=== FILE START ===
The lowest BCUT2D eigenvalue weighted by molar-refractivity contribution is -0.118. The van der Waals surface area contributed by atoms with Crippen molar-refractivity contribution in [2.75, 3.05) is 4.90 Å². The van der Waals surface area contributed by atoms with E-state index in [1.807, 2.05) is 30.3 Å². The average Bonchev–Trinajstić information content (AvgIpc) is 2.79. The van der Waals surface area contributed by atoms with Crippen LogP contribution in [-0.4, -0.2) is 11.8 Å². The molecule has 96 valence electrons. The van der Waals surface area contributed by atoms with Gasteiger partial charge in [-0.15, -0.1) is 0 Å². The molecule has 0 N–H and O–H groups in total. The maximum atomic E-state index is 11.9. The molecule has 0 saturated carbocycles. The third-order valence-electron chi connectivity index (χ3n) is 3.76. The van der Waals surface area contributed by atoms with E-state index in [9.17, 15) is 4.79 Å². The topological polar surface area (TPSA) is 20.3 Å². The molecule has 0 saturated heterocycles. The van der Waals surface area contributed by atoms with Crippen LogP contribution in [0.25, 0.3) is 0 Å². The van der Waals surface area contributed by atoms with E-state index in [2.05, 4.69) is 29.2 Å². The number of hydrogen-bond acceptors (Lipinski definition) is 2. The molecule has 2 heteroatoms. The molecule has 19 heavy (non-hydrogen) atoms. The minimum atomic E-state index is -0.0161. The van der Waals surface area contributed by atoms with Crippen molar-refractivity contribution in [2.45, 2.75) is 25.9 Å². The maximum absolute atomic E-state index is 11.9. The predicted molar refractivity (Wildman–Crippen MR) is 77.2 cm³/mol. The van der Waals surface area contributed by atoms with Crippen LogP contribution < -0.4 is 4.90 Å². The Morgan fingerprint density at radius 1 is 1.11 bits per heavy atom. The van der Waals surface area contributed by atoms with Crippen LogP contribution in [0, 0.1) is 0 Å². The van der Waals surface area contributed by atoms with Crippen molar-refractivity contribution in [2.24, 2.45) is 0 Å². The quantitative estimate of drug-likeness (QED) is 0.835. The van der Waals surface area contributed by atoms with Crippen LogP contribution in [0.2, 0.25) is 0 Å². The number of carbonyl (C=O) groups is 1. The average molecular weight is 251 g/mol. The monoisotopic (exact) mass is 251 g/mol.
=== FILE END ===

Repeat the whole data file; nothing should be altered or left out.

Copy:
The lowest BCUT2D eigenvalue weighted by molar-refractivity contribution is -0.118. The van der Waals surface area contributed by atoms with Crippen molar-refractivity contribution in [2.75, 3.05) is 4.90 Å². The van der Waals surface area contributed by atoms with E-state index in [1.807, 2.05) is 30.3 Å². The average Bonchev–Trinajstić information content (AvgIpc) is 2.79. The van der Waals surface area contributed by atoms with Crippen LogP contribution in [-0.4, -0.2) is 11.8 Å². The molecule has 96 valence electrons. The van der Waals surface area contributed by atoms with Gasteiger partial charge in [-0.15, -0.1) is 0 Å². The molecule has 0 N–H and O–H groups in total. The maximum atomic E-state index is 11.9. The molecule has 0 saturated carbocycles. The third-order valence-electron chi connectivity index (χ3n) is 3.76. The van der Waals surface area contributed by atoms with E-state index in [9.17, 15) is 4.79 Å². The topological polar surface area (TPSA) is 20.3 Å². The molecule has 0 saturated heterocycles. The van der Waals surface area contributed by atoms with Crippen LogP contribution in [0.25, 0.3) is 0 Å². The van der Waals surface area contributed by atoms with E-state index in [2.05, 4.69) is 29.2 Å². The number of hydrogen-bond acceptors (Lipinski definition) is 2. The molecule has 2 heteroatoms. The molecule has 19 heavy (non-hydrogen) atoms. The minimum atomic E-state index is -0.0161. The van der Waals surface area contributed by atoms with Crippen molar-refractivity contribution in [2.45, 2.75) is 25.9 Å². The maximum absolute atomic E-state index is 11.9. The predicted molar refractivity (Wildman–Crippen MR) is 77.2 cm³/mol. The van der Waals surface area contributed by atoms with Crippen LogP contribution < -0.4 is 4.90 Å². The Morgan fingerprint density at radius 1 is 1.11 bits per heavy atom. The van der Waals surface area contributed by atoms with Crippen LogP contribution in [0, 0.1) is 0 Å². The van der Waals surface area contributed by atoms with Crippen molar-refractivity contribution in [2.24, 2.45) is 0 Å². The quantitative estimate of drug-likeness (QED) is 0.835. The van der Waals surface area contributed by atoms with Crippen LogP contribution in [0.2, 0.25) is 0 Å². The number of carbonyl (C=O) groups is 1. The average molecular weight is 251 g/mol. The monoisotopic (exact) mass is 251 g/mol.